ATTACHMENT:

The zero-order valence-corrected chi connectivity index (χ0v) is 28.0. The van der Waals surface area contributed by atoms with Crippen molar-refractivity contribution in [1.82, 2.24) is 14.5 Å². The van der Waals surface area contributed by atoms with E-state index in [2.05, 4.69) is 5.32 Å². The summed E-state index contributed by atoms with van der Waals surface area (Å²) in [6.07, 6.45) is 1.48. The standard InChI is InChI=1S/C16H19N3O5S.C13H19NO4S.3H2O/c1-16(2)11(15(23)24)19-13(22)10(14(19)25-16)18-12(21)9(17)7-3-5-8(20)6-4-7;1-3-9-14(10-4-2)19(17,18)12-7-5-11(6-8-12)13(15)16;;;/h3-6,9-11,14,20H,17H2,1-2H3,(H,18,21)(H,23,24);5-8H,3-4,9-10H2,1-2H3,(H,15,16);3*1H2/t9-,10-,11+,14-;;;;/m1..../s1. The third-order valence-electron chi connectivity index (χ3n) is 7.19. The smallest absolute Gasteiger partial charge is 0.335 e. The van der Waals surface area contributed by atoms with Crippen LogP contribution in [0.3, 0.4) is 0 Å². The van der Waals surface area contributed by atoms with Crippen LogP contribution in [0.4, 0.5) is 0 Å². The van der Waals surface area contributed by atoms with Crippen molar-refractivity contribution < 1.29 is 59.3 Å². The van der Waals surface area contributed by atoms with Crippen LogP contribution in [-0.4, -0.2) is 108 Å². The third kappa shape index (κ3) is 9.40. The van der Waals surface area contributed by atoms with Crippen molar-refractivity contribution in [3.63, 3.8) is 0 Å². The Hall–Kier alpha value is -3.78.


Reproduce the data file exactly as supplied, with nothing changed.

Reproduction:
The zero-order valence-corrected chi connectivity index (χ0v) is 28.0. The van der Waals surface area contributed by atoms with Crippen molar-refractivity contribution in [1.82, 2.24) is 14.5 Å². The van der Waals surface area contributed by atoms with E-state index in [2.05, 4.69) is 5.32 Å². The summed E-state index contributed by atoms with van der Waals surface area (Å²) in [6.07, 6.45) is 1.48. The standard InChI is InChI=1S/C16H19N3O5S.C13H19NO4S.3H2O/c1-16(2)11(15(23)24)19-13(22)10(14(19)25-16)18-12(21)9(17)7-3-5-8(20)6-4-7;1-3-9-14(10-4-2)19(17,18)12-7-5-11(6-8-12)13(15)16;;;/h3-6,9-11,14,20H,17H2,1-2H3,(H,18,21)(H,23,24);5-8H,3-4,9-10H2,1-2H3,(H,15,16);3*1H2/t9-,10-,11+,14-;;;;/m1..../s1. The third-order valence-electron chi connectivity index (χ3n) is 7.19. The smallest absolute Gasteiger partial charge is 0.335 e. The van der Waals surface area contributed by atoms with Crippen LogP contribution in [0.3, 0.4) is 0 Å². The van der Waals surface area contributed by atoms with Crippen LogP contribution in [0.4, 0.5) is 0 Å². The van der Waals surface area contributed by atoms with Crippen molar-refractivity contribution < 1.29 is 59.3 Å². The van der Waals surface area contributed by atoms with Crippen LogP contribution in [-0.4, -0.2) is 108 Å². The third kappa shape index (κ3) is 9.40. The van der Waals surface area contributed by atoms with Crippen molar-refractivity contribution in [3.63, 3.8) is 0 Å². The Hall–Kier alpha value is -3.78.